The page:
Plants for Flower-set in KNF Part 6


Flower Bud Set & Puberty

Master Cho calls the plant phase of blooming and pollination as the Cross-over phase of growth. The Cross-over phase is like going through puberty. An adolescent child may, in a given moment, think, talk, and act like a mature adult. Yet at the very next moment the child may throw a full-fledged two year old tantrum, or get clingy and need mommy. It’s truly a tumultuous time.


We’ve all been there. Plants can get very moody at this stage of life as well. The child is experiencing hormones their body has never produced before and it becomes a confusing time.


Plants are similarly temperamental. The beginning stage of reproduction in plants is like the puberty stage in people. A girl sees many changes in her body before she becomes physically ready to carry a child in her womb. So do plants.


Plants at this stage look plump and juicy as they are building the energy required to produce the next generation. Often the stem that produces the flower bud stalk will thicken before the flowers emerge. When you observe your plants you can see signs of sexual maturity before any flower buds are visible.


The Pattern of the Cross-over Phase

In choosing plant material for KNF inputs, using the Nutritive Cycle, the pattern for puberty calls for the use a flower bud, not the flower. This is a critical stage in plants lifecycles and the entire process is highly regulated by hormones and other biochemicals, with strong bio-feedback loops to stop one stage so that the next stage can begin.


As flower buds develop, the biochemistry of plants is tuned specifically into forming flower buds which will mature into flowers. These are the reproductive structures that enable plants to create the next generation and this process requires a lot of energy, and is vital to the survival of the plant, so it is designed to be precise.


A mature flower signals the mother plant that flower buds have been set. The plant then wants to shut off the development of flower buds at this point and focus energy on maturing existing flower buds into a mature flowers, capable of pollination. This is a feedback loop to force the process of reproduction to move forward.


Using mature flowers for input material at the onset of puberty you can expect flower bud production to stop because the plant will think it has already flowered.


I have experimented using flower material for Korean Natural Farming inputs. By using a Fermented Plant Juice, FPJ, from mature flowers I have seen flower buds already formed drop from the plant, and seen the prevention of flower production halted for many months or until flowering season the next year.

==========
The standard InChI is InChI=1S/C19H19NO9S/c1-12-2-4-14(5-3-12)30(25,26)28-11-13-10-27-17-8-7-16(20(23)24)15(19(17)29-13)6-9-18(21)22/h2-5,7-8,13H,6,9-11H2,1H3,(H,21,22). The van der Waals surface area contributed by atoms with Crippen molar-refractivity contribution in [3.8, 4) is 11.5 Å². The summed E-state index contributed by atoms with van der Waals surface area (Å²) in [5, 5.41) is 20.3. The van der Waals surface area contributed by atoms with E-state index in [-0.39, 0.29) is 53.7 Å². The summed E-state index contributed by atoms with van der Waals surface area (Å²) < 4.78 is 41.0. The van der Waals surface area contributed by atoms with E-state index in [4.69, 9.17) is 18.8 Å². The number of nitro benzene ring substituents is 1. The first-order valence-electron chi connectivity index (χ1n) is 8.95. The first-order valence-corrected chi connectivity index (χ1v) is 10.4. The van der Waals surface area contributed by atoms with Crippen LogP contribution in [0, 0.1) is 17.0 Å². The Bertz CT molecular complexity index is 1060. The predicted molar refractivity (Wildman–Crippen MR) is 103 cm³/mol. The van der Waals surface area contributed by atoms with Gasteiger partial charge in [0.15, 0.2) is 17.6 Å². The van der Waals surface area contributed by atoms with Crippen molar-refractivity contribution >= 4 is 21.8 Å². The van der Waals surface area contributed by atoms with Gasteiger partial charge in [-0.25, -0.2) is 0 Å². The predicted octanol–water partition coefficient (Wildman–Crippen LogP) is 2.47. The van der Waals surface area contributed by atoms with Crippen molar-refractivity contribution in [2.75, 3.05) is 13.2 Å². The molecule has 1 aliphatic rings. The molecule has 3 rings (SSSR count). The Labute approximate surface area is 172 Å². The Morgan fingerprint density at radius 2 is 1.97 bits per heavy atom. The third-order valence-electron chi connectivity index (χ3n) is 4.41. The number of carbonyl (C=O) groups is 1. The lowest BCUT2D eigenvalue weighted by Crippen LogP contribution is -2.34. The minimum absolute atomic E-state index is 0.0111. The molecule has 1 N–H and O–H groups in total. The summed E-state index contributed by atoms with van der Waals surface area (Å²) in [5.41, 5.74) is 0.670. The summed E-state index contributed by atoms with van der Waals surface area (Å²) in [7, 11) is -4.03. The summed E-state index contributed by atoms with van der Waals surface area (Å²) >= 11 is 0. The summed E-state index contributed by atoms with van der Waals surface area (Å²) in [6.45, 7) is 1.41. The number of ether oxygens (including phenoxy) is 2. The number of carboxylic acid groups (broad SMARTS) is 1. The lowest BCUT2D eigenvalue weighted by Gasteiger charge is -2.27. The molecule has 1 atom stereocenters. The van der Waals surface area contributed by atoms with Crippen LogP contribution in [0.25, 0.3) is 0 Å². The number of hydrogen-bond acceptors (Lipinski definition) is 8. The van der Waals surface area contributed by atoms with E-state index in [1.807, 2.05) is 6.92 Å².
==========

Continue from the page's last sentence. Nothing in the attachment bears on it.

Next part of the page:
I have even seen flower buds that matured anyway but produced stunted fruit. The stunted effect carried over into the harvest the following two years, after which the mother plant aged out and died, and I am currently growing out the next generation to see if a single small application of FPJ, made from mature flowers, changed the expression of genes into the next generation.


I have not tested every flower for this feedback effect. In fact I have only tested a handful. But I have seen the power that the flower stage has on plant reproduction. The effects have been highly dramatic. I highly recommend testing each flower bud formula on a single plant before using it widely. Keep in mind that this is the general pattern for flowering plants and some plants have different strategies, such as continual flower and fruit development (calling for different management strategies not covered here).


Using Green Fruit vs. Flower Bud

Perhaps this is why Master Cho teaches managing the Crossover stage by using a mixture of plant and fruit juices (FPJ + FFJ).


Cho teaches that instead of using flower bud inputs at the onset of the Crossover, mixing an input for vegetative growth FPJ (such as from mugwort and/or dropwort, as covered in a previous section), with an input made from green fruit. Then, as the flowers bloom and are being pollinated, switching to using just green fruit inputs. As the fruit develops and starts to mature, switching to a combination of green and ripe fruit inputs, finishing off by ripening using a Fermented Fruit Juice FFJ, made from ripe fruit.